Circle illustration

In classical geometry, a radius of a circle or sphere is any line segment from its center to its perimeter. By extension, the radius of a circle or sphere is the length of any such segment, which is half the diameter.[1] If the object does not have an obvious center, the term may refer to its circumradius, the radius of its circumscribed circle or circumscribed sphere. In either case, the radius may be more than half the diameter, which is usually defined as the maximum distance between any two points of the figure. The inradius of a geometric figure is usually the radius of the largest circle or sphere contained in it. The inner radius of a ring, tube or other hollow object is the radius of its cavity.

For regular polygons, the radius is the same as its circumradius.[2] The inradius of a regular polygon is also called apothem. In graph theory, the radius of a graph is the minimum over all vertices u of the maximum distance from u to any other vertex of the graph.[3]

The name comes from Latin radius, meaning "ray" but also the spoke of a chariot wheel. [4] The plural of radius is radii.


Formulas for circles

Radius from circumference

The radius of the circlest with perimeter (circumference) C is

r = \frac{C}{2\pi}= \frac{C}{\tau}.

Radius from area

The radius of a circle with area A is

r= \sqrt{\frac{A}{\pi}}.

Radius from three points

To compute the radius of a circle going through three points P1, P2, P3, the following formula can be used:


where θ is the angle  \angle P_1 P_2 P_3.

This formula uses the Sine Rule.

Formulas for regular polygons

These formulas assume a regular polygon with n sides.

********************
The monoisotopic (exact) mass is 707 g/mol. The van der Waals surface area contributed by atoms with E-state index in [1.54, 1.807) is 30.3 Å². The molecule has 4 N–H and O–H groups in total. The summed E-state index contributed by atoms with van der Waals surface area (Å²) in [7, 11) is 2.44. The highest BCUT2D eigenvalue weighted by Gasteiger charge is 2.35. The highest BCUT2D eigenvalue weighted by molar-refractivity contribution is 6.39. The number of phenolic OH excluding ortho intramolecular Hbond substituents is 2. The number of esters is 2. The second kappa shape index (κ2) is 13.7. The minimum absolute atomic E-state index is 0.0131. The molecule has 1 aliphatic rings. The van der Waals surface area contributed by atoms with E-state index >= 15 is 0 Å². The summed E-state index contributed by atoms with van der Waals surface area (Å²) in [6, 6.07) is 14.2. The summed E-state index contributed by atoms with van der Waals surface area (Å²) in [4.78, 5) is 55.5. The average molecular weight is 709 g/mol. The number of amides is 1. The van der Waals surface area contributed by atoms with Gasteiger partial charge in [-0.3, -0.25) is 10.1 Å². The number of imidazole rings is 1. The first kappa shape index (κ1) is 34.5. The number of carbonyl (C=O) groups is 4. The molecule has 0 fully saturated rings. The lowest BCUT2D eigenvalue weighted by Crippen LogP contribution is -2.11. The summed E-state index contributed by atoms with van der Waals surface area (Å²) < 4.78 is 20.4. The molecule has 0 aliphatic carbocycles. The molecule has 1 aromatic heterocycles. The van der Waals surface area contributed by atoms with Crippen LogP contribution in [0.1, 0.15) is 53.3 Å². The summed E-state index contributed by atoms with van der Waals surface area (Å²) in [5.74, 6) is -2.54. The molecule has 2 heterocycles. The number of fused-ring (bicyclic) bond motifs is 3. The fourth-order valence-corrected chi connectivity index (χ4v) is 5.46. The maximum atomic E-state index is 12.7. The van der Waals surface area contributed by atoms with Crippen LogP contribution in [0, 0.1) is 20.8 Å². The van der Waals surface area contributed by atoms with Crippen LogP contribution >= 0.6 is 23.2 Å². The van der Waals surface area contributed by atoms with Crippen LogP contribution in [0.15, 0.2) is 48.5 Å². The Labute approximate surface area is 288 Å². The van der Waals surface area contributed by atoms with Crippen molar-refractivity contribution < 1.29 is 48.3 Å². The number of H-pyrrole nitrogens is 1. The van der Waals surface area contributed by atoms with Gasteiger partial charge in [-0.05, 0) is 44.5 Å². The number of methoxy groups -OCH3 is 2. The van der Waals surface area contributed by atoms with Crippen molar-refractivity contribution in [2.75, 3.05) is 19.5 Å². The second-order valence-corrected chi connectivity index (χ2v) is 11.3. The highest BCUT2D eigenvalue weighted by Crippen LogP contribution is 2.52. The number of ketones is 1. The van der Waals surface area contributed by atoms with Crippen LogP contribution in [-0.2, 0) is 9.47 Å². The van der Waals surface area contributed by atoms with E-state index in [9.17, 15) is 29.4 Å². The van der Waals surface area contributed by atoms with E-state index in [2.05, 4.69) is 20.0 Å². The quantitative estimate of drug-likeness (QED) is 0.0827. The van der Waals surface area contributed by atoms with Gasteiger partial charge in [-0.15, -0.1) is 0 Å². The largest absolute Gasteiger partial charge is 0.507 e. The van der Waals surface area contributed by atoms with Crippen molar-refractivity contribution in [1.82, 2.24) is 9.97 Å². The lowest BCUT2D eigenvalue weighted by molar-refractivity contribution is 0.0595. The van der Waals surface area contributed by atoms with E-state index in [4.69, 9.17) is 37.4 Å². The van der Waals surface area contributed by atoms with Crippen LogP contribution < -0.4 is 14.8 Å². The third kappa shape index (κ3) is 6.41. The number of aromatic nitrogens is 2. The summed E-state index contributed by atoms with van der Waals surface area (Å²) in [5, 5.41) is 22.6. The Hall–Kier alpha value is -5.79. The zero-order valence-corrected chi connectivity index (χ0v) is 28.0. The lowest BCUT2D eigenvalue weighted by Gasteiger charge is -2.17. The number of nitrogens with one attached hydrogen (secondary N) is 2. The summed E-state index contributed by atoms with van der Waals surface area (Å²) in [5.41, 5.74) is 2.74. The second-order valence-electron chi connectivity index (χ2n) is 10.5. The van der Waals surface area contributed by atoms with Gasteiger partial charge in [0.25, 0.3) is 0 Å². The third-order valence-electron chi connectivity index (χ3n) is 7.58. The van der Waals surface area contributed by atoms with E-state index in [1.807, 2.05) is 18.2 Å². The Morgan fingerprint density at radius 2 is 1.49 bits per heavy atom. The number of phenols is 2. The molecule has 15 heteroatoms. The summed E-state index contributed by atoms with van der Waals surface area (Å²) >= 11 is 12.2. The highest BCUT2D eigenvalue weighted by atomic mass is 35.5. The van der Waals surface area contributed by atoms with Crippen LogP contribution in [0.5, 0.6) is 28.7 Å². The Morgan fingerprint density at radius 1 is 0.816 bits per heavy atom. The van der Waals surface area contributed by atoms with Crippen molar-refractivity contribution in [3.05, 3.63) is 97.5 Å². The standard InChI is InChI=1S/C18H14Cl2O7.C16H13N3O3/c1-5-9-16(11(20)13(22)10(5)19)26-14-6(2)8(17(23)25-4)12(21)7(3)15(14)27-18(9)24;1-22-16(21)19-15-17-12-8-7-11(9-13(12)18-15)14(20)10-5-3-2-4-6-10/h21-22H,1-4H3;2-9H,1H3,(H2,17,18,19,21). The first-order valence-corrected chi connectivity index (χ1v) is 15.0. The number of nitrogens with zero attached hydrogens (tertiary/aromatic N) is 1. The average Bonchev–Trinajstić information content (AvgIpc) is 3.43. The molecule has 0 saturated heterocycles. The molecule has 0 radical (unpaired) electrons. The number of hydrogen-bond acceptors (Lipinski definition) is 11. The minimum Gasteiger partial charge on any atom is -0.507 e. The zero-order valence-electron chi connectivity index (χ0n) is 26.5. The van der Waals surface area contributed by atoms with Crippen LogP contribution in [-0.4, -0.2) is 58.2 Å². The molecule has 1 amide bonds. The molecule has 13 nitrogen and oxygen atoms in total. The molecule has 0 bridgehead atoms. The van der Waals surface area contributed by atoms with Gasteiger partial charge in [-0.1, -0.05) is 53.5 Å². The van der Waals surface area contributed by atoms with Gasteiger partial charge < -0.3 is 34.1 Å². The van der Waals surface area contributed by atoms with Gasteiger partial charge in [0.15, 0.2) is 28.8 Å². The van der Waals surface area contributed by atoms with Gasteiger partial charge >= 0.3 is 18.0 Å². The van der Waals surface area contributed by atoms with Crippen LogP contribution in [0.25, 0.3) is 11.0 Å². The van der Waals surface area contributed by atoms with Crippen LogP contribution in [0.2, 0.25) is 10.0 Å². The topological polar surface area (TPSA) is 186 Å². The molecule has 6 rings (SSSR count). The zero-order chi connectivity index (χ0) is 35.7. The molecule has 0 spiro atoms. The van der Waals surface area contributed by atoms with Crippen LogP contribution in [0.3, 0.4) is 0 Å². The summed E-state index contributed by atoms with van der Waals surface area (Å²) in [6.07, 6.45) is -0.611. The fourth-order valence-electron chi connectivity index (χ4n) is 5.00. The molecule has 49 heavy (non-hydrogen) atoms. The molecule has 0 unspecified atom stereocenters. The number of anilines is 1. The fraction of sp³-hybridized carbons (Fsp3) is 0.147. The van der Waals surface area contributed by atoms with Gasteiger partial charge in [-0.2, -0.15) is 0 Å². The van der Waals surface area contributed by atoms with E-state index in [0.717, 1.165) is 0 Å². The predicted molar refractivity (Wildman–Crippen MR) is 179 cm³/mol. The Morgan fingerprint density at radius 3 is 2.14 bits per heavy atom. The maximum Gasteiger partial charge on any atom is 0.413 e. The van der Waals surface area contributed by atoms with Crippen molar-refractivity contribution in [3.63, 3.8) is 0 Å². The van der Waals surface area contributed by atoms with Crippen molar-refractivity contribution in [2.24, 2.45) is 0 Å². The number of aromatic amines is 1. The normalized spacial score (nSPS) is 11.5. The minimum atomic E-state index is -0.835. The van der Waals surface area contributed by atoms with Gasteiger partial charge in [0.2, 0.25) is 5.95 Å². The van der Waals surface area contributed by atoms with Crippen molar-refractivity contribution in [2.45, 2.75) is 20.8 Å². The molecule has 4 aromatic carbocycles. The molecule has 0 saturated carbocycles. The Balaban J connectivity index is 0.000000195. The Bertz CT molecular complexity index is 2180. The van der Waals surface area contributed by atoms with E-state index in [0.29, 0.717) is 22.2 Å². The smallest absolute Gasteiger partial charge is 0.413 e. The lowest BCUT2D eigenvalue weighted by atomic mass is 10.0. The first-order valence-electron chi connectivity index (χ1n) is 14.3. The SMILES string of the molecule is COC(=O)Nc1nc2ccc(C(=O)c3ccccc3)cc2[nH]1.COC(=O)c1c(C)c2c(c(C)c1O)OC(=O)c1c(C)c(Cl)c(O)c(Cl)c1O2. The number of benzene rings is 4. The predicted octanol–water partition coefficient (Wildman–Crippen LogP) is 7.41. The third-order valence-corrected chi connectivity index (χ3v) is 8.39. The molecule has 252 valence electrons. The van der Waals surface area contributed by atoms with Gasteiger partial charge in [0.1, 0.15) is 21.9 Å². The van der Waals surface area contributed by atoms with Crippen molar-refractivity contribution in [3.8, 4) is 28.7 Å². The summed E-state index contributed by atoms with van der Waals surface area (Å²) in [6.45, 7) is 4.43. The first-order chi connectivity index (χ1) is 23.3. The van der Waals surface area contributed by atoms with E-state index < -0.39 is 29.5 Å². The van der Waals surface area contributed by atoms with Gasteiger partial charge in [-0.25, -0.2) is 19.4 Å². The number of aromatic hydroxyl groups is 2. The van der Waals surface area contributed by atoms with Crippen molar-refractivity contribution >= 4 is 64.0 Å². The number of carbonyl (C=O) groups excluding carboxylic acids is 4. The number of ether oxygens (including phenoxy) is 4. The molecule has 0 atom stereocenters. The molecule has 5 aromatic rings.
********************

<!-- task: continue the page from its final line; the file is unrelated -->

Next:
Radius from side

The radius can be computed from the side s by:

r = R_n\, s    where    R_n = \frac{1}{2 \sin \frac{\pi}{n}} \quad\quad 
    n & R_n & & n & R_n\\
     2 & 0.50000000 & & 10 & 1.6180340- \\
     3 & 0.5773503- & & 11 & 1.7747328- \\
     4 & 0.7071068- & & 12 & 1.9318517- \\
     5 & 0.8506508+ & & 13 & 2.0892907+ \\
     6 & 1.00000000 & & 14 & 2.2469796+ \\
     7 & 1.1523824+ & & 15 & 2.4048672- \\
     8 & 1.3065630- & & 16 & 2.5629154+ \\
     9 & 1.4619022+ & & 17 & 2.7210956-

Formulas for hypercubes

Radius from side

The radius of a d-dimensional hypercube with side s is

 r = \frac{s}{2}\sqrt{d}.

See also


  1. ^ Definition of radius at mathwords.com. Accessed on 2009-08-08.
  2. ^ Barnett Rich, Christopher Thomas (2008), Schaum's Outline of Geometry, 4th edition, 326 pages. McGraw-Hill Professional. ISBN 0071544127, 9780071544122. Online version accessed on 2009-08-08.
  3. ^ Jonathan L. Gross, Jay Yellen (2006), Graph theory and its applications. 2nd edition, 779 pages; CRC Press. ISBN 158488505X, 9781584885054. Online version accessed on 2009-08-08.
  4. ^ Definition of Radius at dictionary.reference.com. Accessed on 2009-08-08.

External links

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  • Radius — Ra di*us (r[=a] d[i^]*[u^]s), n.; pl. L. {Radii} (r[=a] d[i^]*[imac]); E. {Radiuses} (r[=a] d[i^]*[u^]s*[e^]z). [L., a staff, rod, spoke of a wheel, radius, ray. See {Ray} a divergent line.] 1. (Geom.) A right line drawn or extending from the… …   The Collaborative International Dictionary of English

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  • radius — [rā′dē əs] n. pl. radii [rā′dēī΄] or radiuses [L, rod, spoke (of a wheel), hence radius, ray (of light), ? akin to radix,ROOT1] 1. a raylike or radial part, as a spoke of a wheel 2. a) any straight line extending from the center to the periphery… …   English World dictionary

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